Ron Johnson’s money bomb, so successful that it disappeared?

“Donate to Ron Johnson’s money bomb TODAY and watch the scales tip back to the people!” declares Real Debate Wisconsin. I find that statement rather ironic, not just that it comes from that site, but that there’s the impression that electing Johnson in lieu of Senator Feingold will in any way return the seat to “the people.”

To review, Ron Johnson is hardly a man of the people. He’s not a self-made man, unless you call marrying into money a way to remake yourself in such a way.

Moreover, because he married into money, he could use the power and influence that gave him to see that the company he was handed repeatedly received government assistance. It’s that sort of assistance that now Johnson condemns that he’s a Republican candidate in the tea party era. (Isn’t that one thing the government exists to help with? Just sayin’…)

Now, someone in the hubristic wing of the Cheddarsphere, a.k.a. the “Wisconsin Political Bloggers Mafia,” has called for a money bomb for Johnson.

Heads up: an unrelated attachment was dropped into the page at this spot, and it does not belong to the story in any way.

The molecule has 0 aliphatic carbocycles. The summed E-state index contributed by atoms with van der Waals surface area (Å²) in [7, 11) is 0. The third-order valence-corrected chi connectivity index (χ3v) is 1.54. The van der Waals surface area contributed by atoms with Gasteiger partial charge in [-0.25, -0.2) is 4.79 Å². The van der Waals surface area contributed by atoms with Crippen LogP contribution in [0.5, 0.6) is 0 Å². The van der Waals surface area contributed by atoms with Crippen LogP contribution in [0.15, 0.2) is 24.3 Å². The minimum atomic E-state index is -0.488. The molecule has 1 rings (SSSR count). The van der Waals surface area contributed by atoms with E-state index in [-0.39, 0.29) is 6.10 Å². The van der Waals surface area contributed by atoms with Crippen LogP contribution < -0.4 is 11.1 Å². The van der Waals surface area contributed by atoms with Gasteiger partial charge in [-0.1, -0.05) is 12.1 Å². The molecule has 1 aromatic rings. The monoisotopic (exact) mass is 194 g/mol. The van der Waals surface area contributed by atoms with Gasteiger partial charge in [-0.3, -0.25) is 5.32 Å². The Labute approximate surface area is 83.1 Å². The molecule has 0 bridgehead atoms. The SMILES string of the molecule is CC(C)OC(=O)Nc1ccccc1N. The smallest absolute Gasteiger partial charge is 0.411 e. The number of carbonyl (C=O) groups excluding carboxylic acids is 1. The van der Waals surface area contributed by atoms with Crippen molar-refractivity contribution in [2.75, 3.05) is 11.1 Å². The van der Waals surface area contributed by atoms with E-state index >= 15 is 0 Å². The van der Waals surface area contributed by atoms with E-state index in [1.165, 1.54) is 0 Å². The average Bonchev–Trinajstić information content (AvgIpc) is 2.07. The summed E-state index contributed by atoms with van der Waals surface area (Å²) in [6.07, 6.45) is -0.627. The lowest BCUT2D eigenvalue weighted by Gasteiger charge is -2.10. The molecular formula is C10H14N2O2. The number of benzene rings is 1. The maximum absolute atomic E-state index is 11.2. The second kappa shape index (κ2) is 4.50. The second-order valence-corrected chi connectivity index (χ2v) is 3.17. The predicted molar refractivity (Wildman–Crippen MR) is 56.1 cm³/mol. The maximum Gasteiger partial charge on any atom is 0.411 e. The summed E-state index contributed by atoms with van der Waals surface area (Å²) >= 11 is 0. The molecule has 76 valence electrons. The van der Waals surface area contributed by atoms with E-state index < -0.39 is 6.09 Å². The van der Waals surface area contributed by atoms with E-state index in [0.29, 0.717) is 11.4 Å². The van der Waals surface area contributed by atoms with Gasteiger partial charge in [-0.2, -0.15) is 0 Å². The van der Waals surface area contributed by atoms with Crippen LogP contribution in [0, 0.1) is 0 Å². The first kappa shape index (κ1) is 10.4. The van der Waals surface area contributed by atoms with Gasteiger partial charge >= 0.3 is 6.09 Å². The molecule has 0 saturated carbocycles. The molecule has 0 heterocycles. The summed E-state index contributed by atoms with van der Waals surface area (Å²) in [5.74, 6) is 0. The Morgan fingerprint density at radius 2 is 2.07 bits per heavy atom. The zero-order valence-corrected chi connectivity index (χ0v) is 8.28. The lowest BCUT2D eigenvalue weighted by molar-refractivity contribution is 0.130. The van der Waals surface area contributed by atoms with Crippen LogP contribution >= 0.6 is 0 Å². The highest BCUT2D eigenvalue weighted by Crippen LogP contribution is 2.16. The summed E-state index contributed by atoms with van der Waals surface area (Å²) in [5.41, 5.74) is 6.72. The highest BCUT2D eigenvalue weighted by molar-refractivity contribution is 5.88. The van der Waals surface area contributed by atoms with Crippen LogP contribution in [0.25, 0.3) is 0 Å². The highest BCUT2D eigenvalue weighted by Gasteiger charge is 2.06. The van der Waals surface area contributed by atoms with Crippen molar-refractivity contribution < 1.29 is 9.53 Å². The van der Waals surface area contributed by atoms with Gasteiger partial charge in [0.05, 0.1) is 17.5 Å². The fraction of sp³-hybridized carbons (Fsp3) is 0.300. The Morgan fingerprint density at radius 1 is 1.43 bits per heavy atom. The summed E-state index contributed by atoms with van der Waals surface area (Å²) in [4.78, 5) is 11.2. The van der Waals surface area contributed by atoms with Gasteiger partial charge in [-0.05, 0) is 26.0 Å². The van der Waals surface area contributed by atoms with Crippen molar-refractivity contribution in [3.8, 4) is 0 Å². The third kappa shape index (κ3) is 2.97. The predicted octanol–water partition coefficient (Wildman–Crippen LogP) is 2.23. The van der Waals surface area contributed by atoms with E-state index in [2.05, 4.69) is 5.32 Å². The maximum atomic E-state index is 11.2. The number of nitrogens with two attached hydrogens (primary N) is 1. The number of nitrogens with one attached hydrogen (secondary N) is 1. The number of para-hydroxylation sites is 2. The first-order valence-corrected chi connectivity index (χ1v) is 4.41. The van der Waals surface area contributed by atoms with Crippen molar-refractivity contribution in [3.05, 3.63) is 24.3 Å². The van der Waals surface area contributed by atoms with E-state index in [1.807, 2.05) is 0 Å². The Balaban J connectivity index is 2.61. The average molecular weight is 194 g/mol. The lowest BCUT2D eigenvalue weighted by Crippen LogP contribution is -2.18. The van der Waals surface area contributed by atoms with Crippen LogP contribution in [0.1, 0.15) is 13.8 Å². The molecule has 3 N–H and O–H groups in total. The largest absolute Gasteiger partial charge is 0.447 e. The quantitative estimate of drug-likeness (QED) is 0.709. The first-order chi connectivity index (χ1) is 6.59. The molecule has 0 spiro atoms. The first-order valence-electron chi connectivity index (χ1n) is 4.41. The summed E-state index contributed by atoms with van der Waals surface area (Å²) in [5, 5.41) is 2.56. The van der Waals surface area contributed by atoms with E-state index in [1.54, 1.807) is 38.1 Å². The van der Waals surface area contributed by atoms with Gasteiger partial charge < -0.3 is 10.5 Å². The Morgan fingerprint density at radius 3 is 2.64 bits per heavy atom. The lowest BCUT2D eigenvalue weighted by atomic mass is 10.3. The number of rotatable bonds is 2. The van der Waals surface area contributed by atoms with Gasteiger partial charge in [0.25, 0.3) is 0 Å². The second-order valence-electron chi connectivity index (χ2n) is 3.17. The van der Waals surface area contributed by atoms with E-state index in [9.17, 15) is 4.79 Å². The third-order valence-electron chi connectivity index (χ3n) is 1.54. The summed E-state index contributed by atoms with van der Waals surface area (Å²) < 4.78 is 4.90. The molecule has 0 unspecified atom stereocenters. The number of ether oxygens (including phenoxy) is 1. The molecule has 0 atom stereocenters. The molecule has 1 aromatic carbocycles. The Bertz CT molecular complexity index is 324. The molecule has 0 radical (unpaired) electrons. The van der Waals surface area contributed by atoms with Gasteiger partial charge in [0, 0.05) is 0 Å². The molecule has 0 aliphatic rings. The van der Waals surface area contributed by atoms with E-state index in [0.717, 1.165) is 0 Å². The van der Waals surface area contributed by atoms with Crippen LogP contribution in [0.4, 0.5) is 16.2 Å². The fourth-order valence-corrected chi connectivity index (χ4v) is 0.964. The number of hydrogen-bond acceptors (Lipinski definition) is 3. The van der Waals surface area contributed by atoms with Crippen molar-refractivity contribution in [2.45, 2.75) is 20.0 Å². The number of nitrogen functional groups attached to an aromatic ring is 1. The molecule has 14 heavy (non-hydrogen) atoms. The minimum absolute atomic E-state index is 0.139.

Thing is, he doesn’t need it. The man’s got his own money; why don’t you let him spend it as we damn well pleases?

Look at how the size of the checks Johnson has written to his own campaign:

just over $5 million:

  • 5/1/2010: $200,000
  • 6/9/2010: $1,274,184
  • 7/19/2010: $925,000
  • 8/10/2010: $500,000
  • 8/19/2010: $1,500,000
  • 9/8/2010: $865,00020000

That is over five million dollars—$5,264,184, according to FEC reports.

All from his own bank account.

And this man would be a representative of  “the people”?

But back to my original point. If the money bomb was so successful, why is it that the only traces of it that we can now find are in Google search results? Why has the graphic showing the live total disappeared?

::crickets::

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Author: Jason Haas

Jason is an elected member of the Milwaukee County Board of Supervisors, occasionally moonlights as an amateur gardener, and is a proud father of two, or three, depending on how you do the math.

1 thought on “Ron Johnson’s money bomb, so successful that it disappeared?”

  1. It is designed to be a short term thing… That’s why I had it up for two days, then took it down…

    If you had a question, you could have asked. Nothing sinister here no matter how hard you want to pretend there is.

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